Another look at healthcare costs

Last month I noted that the real issue in healthcare reform was neither Obamacare nor Trumpcare – it was the incessantly increasing costs of healthcare to the US economy and taxpayer.  I’ve since come across an essay by Charles Hugh Smith that provides very informative comparisons.

In 1952, it cost $30 to have a baby in an excellent hospital. If we adjust that by official inflation as measured by the Bureau of Labor Statistic’s inflation calculator to 2017, the cost would be $275. ($1 in 1952 = $9.16 in 2017).

What does it cost to have a baby delivered in a hospital today? $5,000? $10,000? Who even knows, given the convoluted billing process in today’s sickcare system?

The pharmaceutical cartel jacks up medication costs per dose from $3 to $600, even when the medication has been around for decades: the Pinworm prescription jumps from $3 to up to $600 a pill Parents, doctors angry over drug price gouging (via John F.)

My father paid 1.8% of his wages for “hospital group insurance” in the early 1950s (for a household of four kids and two adults.) For someone earning $1,000 a week, the equivalent today would be $72 a month out of a monthly gross income of $4,000.

My spouse and I pay $1330 a month for barebones healthcare insurance in today’s sickcare system. Factor out subsidies paid by the employer or state, and minimal healthcare insurance costs tens of thousands of dollars per household annually.

Here’s a chart that illustrates the breathtaking rise in healthcare costs. Wages are the nearly flat line:

There’s more at the link, and in Mr. Smith’s regular articles at his blog.  I highly recommend you drop in there from time to time, and read what he has to say.  It’s always interesting.

I think Mr. Smith’s article reinforces what I said last month.  Unless and until we get healthcare costs under control, it doesn’t matter what system of healthcare our politicians inflict on us – it still won’t work in the long run.  We’ll end up bankrupt, as individuals and as a nation.



  1. I've just decided to quit all meds, as I was on a regimen of six pills a day plus a weekly self-injection of the age-old methotrexate (chemo) for spinal injuries and rheumatoid arthritis. The side effects of the combination were beyond annoying, including the run of digestive tract difficulties, unwanted weight loss, and fatigue/lethargy.
    The symptoms were bad enough, but when my rheumatologist prescribed one of the biological, the druggist told me my converted gov health care ($850/month premium now) had a $5,000 annual deductible, plus $150/month co-pay, I informed my docs "I quit."
    I'm now managing pain with ibuprofen and as much exercise as I can stand. So far, the digestive symptoms are receding, the pain is slightly worse, and the fatigue seems better. I still find standing or walking without support very painful.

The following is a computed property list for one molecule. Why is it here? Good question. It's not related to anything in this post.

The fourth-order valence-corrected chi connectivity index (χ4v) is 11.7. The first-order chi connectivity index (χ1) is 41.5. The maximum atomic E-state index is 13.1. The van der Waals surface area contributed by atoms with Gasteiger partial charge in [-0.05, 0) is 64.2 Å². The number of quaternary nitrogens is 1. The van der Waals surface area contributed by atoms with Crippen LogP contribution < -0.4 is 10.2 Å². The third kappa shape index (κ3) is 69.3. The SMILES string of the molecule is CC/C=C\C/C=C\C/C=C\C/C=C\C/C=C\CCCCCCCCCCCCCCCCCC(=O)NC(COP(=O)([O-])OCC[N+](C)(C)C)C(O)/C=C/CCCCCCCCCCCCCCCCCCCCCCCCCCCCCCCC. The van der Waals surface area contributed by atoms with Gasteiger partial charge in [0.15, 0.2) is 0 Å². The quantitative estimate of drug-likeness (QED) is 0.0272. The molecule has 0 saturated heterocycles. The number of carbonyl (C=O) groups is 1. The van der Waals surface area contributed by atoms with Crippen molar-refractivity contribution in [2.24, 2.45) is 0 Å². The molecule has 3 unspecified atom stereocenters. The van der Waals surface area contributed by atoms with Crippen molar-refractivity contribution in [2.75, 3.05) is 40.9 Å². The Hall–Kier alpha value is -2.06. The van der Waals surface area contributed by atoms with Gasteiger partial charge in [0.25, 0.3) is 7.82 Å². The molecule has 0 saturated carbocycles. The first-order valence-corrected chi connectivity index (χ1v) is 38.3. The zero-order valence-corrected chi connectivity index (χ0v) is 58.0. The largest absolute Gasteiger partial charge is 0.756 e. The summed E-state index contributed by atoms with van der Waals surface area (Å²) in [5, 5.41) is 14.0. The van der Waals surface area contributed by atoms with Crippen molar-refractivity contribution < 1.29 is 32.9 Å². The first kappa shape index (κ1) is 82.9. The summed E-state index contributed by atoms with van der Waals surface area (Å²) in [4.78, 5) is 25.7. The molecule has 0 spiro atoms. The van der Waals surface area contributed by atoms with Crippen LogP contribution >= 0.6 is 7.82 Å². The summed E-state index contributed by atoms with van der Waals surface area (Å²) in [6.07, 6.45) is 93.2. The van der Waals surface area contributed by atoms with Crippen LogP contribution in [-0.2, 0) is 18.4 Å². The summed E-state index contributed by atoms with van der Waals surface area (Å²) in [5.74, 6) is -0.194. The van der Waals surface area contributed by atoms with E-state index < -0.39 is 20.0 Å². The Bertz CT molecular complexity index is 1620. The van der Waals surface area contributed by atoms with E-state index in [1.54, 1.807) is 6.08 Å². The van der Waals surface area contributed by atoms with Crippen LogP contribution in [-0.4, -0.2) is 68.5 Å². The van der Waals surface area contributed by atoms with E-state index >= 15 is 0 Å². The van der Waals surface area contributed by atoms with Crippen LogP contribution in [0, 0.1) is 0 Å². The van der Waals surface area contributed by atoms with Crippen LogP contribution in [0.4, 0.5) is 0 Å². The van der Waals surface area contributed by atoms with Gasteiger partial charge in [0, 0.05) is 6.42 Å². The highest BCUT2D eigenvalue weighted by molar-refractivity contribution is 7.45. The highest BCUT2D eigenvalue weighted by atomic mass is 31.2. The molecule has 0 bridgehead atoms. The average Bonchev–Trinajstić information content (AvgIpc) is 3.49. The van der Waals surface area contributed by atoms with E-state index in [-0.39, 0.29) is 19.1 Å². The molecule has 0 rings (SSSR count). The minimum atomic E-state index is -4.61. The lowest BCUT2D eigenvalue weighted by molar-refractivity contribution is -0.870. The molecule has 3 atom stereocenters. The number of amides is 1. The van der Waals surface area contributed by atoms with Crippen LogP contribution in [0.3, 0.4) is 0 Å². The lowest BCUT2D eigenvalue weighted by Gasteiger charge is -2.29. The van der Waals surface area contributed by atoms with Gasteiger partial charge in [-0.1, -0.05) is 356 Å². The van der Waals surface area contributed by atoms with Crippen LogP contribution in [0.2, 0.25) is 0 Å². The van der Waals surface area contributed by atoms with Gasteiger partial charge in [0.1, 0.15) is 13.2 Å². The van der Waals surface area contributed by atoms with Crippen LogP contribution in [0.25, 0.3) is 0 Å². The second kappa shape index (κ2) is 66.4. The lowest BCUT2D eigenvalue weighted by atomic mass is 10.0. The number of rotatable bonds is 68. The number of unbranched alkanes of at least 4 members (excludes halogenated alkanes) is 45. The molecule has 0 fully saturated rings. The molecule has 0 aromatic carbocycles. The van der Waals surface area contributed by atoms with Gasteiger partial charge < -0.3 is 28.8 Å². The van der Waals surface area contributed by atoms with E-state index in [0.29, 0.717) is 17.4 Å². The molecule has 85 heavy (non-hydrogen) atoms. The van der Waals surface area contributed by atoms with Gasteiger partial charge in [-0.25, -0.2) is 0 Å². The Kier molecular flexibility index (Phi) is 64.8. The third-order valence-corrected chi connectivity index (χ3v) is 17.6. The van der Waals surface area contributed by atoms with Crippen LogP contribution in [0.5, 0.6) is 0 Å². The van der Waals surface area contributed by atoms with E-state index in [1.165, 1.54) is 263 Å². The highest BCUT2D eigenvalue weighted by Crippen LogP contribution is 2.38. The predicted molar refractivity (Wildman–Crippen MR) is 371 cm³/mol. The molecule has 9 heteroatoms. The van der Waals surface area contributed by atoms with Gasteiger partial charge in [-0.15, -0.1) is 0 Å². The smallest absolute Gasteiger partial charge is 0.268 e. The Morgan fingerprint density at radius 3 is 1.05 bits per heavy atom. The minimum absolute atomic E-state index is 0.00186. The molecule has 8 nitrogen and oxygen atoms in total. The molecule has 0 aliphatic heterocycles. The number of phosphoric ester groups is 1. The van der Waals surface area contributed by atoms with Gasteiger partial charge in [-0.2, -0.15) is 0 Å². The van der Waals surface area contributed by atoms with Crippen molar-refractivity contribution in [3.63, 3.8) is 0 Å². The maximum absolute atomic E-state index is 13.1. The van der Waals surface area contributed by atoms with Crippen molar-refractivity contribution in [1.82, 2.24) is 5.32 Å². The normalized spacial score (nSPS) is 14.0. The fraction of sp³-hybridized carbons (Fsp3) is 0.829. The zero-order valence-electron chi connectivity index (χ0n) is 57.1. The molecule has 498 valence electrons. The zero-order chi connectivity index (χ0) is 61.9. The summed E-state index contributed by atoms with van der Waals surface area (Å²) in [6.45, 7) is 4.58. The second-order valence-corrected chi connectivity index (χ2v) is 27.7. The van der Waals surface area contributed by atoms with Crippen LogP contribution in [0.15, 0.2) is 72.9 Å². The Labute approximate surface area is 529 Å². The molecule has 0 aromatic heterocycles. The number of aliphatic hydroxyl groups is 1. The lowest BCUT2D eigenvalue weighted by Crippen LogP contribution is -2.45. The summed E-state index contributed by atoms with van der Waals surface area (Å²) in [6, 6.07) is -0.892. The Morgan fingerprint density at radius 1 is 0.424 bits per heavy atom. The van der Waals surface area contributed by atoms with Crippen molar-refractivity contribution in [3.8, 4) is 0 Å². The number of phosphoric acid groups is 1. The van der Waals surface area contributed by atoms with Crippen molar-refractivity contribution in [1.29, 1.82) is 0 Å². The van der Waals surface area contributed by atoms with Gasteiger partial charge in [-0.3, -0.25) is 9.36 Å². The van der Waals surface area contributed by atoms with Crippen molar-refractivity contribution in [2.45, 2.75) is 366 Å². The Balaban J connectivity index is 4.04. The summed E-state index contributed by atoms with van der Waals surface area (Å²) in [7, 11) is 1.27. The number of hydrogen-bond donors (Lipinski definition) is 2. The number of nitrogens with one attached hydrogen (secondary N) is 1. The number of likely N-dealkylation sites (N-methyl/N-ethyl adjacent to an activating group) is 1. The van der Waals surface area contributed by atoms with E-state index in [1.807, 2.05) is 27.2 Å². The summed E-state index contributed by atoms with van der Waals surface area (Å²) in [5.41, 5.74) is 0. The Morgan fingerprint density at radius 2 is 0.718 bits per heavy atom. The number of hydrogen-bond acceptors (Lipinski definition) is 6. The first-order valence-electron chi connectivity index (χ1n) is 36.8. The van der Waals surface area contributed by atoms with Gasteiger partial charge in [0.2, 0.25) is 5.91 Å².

The insane prices for sophisticated meds are, I believe, attributable to greed and waste by the pharma industry.


  2. Just a quick note: sometimes you can get a coupon for reduced cost of meds from the manufacturers web site. I have to take a med that runs 5 figures monthly! By going on the companies web site; I got a coupon and I can get it for $10. BUT, most of those coupons are only good if you have "commercial" insurance. Not Medicaid or medicare.

  3. If you look at the costs of other things in society you see the same relation to the generally reported inflation in education.

    Why? The same reason. Government money corrupts all. In the case of education, through student loans and other financial aid packages, nobody cares about the price of that seat. There's only a limited number of college seats in the first place, so the infinite checkbook of the government guarantees the price will be bid up to whatever the college asks. "What? You're going to deny an education to this deserving child?!? Hatemonger! Racist!!"

    The market for health care is completely broken. If you talk to individual worker; nurses, technicians, even family doctors, they're under tremendous cost pressures. At the top level, it appears no institution is under pressure and the "managers" (the Federal government actively mismanage it. We get things like that idiot Donald Berwick (Obama's first "Medicare Czar" and Obamacare administrator) who actually thought if we reduce the supply of things like MRIs it would reduce the cost. No, doctor, reducing the demand reduces the cost; reducing the supply with constant demand raises the cost.

    How can a guy like this, without the slightest knowledge of economics or business get put in charge of of almost $100 Trillion in obligations? You can go through all of the soft sciences (like economics) and of the very few things you'll find that approach the character of physical law, Supply and Demand, is about the closest.

    The free market is capable of enormous corrections, but the first and biggest thing we need to do is get their stupid hands off the medical system. Unfortunately, it will take a while for the disruptions to settle out. We either do it now, under some control, or it collapses when the economy collapses.

  4. You can always go back to 1960's era treatments…your costs will plummet, but your health might too.

    Seriously, this is an enormously complex issue with injury lawyers, insurance, high dollar (legitimately) treatments never before available, greed, poor regulation, abuse of the system, etc. This Mr. Smith is really not making much of a case…just stating the obvious, that med costs are growing. The devil is in the details…